The Japanese word ikigai refers to the combination of profession, passion, mission and vocation – what you can be paid for, what you are good at, what you love, and what the world needs. Ikigai has been the driver of the Just Sentences and Just Time projects at Risdon Prison, as well as the several other community-based projects which Chatter Matters Tasmania has initiated and conducted. In this session, Chatter Matters’ founder, speech pathologist and criminologist Rosie Martin, will share her journey and the insights and learnings arising from it.
Rosalie is a criminologist, an accredited facilitator with the Center for Courage & Renewal, and a clinical speech pathologist with more than 30 years experience.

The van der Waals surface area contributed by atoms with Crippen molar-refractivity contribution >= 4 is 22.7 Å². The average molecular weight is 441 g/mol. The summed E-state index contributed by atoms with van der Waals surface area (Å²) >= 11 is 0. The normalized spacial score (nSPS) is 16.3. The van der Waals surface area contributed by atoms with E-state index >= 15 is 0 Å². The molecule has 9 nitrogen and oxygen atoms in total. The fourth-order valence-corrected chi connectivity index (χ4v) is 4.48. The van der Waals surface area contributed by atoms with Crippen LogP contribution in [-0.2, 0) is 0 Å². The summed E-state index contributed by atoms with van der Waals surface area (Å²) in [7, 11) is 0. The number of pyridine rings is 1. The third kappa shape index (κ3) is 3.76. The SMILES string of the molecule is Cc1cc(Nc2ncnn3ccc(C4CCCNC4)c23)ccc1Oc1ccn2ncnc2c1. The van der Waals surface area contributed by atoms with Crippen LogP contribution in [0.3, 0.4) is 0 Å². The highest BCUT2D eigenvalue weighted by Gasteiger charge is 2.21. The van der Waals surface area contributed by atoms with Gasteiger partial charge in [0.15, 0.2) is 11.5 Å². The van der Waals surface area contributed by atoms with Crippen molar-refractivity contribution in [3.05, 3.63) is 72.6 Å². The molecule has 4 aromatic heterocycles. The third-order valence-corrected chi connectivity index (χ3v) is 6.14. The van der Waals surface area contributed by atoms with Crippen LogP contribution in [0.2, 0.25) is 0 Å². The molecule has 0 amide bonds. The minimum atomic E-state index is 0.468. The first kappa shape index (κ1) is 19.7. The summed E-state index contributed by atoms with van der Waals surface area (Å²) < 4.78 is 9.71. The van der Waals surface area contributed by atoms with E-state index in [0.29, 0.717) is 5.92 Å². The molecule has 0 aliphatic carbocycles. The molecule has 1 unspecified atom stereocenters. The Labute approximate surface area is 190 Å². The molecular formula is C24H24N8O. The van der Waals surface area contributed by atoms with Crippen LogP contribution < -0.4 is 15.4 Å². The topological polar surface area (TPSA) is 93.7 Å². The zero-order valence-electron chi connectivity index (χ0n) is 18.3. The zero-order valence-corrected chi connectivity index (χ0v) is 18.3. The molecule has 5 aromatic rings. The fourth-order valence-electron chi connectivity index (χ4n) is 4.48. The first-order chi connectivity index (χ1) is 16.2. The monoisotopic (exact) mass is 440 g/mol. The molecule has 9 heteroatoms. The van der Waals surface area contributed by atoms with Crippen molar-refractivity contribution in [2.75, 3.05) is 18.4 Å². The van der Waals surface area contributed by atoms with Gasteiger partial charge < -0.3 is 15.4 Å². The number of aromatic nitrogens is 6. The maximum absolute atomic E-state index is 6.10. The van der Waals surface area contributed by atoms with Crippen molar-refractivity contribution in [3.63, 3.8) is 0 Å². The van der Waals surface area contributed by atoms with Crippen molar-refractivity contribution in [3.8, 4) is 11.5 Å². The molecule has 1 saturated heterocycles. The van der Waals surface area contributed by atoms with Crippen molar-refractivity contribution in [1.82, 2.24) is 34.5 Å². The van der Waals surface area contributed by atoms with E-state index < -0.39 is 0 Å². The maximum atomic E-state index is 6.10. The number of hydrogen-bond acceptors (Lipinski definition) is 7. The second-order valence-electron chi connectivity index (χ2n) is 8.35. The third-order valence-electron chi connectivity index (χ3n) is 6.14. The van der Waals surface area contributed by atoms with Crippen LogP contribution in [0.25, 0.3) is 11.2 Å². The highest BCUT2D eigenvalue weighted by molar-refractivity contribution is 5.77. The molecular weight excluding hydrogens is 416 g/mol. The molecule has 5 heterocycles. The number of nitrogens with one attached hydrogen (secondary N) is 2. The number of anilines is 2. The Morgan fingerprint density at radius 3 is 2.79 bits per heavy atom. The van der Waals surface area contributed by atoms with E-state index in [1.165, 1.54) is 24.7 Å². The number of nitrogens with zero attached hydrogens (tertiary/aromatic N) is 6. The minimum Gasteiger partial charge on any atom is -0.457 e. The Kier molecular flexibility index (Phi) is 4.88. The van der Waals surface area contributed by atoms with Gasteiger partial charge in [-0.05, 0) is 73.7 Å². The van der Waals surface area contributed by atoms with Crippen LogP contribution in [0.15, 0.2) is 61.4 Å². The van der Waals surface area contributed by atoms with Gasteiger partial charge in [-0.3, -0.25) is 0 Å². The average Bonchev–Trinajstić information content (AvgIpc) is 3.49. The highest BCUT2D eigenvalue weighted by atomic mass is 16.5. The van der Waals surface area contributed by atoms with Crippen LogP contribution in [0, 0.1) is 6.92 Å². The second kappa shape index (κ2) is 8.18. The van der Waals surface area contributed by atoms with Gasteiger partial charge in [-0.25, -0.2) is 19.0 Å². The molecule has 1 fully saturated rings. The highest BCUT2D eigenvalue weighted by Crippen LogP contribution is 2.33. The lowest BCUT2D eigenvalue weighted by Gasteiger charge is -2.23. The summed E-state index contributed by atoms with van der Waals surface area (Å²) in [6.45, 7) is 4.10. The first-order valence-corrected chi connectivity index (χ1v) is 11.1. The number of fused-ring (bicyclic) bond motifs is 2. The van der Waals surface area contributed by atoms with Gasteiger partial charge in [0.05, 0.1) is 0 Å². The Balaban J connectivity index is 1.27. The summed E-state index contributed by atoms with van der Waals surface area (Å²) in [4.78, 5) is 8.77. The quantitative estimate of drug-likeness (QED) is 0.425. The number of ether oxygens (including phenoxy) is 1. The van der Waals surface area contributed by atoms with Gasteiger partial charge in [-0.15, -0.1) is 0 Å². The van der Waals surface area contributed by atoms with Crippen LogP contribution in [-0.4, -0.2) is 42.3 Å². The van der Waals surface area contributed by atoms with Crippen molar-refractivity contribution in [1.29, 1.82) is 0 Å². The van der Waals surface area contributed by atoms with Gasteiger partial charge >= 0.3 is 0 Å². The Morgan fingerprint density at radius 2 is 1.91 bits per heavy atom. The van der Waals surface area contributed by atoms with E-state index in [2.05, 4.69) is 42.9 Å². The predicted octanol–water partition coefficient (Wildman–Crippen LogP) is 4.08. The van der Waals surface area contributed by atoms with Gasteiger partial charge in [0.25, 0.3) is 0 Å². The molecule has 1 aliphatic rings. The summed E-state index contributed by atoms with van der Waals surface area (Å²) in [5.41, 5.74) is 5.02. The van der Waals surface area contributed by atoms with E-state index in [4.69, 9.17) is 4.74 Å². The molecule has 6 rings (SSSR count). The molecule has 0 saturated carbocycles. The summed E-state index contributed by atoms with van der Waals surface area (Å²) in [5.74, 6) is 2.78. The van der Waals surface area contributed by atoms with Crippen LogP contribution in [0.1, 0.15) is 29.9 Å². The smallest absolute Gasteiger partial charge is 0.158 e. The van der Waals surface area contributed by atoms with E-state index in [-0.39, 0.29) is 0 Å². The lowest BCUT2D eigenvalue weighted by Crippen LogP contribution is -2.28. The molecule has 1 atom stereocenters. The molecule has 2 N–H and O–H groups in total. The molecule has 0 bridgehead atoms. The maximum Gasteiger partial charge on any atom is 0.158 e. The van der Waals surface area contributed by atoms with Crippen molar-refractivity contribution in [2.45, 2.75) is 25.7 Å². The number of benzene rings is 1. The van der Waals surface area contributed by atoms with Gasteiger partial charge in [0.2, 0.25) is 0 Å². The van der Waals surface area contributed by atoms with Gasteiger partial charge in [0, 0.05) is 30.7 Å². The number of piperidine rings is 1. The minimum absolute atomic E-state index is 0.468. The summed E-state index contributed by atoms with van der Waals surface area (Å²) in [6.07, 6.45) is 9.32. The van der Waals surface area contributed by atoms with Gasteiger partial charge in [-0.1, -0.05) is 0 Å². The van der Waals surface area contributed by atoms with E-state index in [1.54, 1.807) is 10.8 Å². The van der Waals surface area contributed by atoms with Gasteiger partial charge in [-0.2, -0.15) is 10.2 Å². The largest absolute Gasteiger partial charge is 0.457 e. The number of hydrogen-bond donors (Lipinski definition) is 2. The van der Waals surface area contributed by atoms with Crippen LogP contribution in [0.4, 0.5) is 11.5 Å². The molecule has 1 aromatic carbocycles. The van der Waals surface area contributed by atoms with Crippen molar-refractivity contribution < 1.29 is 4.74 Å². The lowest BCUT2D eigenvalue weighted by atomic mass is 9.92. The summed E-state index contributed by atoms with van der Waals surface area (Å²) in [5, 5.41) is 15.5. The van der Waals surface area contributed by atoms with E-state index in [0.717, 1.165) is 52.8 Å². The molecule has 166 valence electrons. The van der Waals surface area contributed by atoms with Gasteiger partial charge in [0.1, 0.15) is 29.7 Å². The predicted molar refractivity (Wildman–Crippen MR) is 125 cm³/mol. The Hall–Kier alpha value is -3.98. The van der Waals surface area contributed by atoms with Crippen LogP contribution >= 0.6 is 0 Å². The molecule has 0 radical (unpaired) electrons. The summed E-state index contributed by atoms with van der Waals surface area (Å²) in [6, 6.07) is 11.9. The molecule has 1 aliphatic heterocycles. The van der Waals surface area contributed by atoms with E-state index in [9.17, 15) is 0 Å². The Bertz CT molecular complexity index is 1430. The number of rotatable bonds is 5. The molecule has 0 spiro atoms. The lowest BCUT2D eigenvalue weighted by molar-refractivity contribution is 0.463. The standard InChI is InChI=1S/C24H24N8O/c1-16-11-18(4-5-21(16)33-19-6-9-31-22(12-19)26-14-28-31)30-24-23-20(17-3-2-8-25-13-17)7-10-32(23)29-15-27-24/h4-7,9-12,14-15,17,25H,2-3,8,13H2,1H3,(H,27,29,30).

Long lamenting inequity and inadequacy in services to support those with impaired communication and literacy, in 2013 Rosalie founded a charity, Chatter Matters Tasmania (soon to rebrand as language. life.) and began the Just Sentences literacy pilot project and Just Time parent-child attachment programs in Tasmania’s Risdon Prison. To gain better context for bringing speech pathology interventions into prison settings, Rosalie completed Criminology Honours in 2016 and is now preparing to undertake a PhD in Criminology.
Rosalie was awarded 2017 Tasmanian Australian of the Year for the work she began at the prison. She is grateful for the platform this recognition has afforded her to speak, raise awareness, educate and champion the cause of literacy for all; and to promote the value of kind communication in evidence-based service delivery.
More than anything else, Rosalie is aware that nothing worth doing is ever done alone – she has enormous gratitude for the support, direction and opportunity she has received from family, friends and many colleagues.